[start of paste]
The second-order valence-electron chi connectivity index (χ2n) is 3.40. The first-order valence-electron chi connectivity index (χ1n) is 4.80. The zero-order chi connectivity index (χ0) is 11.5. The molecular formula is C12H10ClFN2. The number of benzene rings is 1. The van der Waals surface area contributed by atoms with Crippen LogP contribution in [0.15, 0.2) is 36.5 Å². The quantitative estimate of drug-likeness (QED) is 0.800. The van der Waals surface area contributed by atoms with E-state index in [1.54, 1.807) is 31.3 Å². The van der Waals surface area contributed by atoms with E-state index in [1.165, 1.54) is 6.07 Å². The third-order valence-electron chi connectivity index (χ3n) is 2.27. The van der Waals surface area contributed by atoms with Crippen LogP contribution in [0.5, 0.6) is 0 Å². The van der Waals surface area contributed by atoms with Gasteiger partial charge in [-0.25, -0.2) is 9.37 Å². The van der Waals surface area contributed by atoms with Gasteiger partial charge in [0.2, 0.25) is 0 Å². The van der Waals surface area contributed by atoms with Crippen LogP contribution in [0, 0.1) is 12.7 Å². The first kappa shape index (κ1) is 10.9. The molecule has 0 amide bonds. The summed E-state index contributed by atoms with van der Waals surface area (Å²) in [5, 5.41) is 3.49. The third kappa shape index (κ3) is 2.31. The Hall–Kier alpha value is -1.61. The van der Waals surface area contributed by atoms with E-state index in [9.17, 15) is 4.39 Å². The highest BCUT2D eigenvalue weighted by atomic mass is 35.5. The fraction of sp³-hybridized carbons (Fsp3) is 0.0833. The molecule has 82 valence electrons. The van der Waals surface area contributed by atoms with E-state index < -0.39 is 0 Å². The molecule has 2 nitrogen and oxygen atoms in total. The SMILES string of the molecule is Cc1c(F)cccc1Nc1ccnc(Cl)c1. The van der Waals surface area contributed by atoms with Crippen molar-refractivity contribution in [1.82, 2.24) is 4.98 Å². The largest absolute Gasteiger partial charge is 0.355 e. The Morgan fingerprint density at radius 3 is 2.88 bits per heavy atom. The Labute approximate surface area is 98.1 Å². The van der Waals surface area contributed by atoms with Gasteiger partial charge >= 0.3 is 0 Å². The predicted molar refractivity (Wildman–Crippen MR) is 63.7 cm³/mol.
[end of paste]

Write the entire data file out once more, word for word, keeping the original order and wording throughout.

The second-order valence-electron chi connectivity index (χ2n) is 3.40. The first-order valence-electron chi connectivity index (χ1n) is 4.80. The zero-order chi connectivity index (χ0) is 11.5. The molecular formula is C12H10ClFN2. The number of benzene rings is 1. The van der Waals surface area contributed by atoms with Crippen LogP contribution in [0.15, 0.2) is 36.5 Å². The quantitative estimate of drug-likeness (QED) is 0.800. The van der Waals surface area contributed by atoms with E-state index in [1.54, 1.807) is 31.3 Å². The van der Waals surface area contributed by atoms with E-state index in [1.165, 1.54) is 6.07 Å². The third-order valence-electron chi connectivity index (χ3n) is 2.27. The van der Waals surface area contributed by atoms with Crippen LogP contribution in [0.5, 0.6) is 0 Å². The van der Waals surface area contributed by atoms with Gasteiger partial charge in [-0.25, -0.2) is 9.37 Å². The van der Waals surface area contributed by atoms with Gasteiger partial charge in [0.2, 0.25) is 0 Å². The van der Waals surface area contributed by atoms with Crippen LogP contribution in [0, 0.1) is 12.7 Å². The first kappa shape index (κ1) is 10.9. The molecule has 0 amide bonds. The summed E-state index contributed by atoms with van der Waals surface area (Å²) in [5, 5.41) is 3.49. The third kappa shape index (κ3) is 2.31. The Hall–Kier alpha value is -1.61. The van der Waals surface area contributed by atoms with E-state index in [9.17, 15) is 4.39 Å². The highest BCUT2D eigenvalue weighted by atomic mass is 35.5. The fraction of sp³-hybridized carbons (Fsp3) is 0.0833. The molecule has 82 valence electrons. The van der Waals surface area contributed by atoms with E-state index < -0.39 is 0 Å². The molecule has 2 nitrogen and oxygen atoms in total. The SMILES string of the molecule is Cc1c(F)cccc1Nc1ccnc(Cl)c1. The van der Waals surface area contributed by atoms with Crippen molar-refractivity contribution in [1.82, 2.24) is 4.98 Å². The largest absolute Gasteiger partial charge is 0.355 e. The Morgan fingerprint density at radius 3 is 2.88 bits per heavy atom. The Labute approximate surface area is 98.1 Å². The van der Waals surface area contributed by atoms with Gasteiger partial charge >= 0.3 is 0 Å². The predicted molar refractivity (Wildman–Crippen MR) is 63.7 cm³/mol.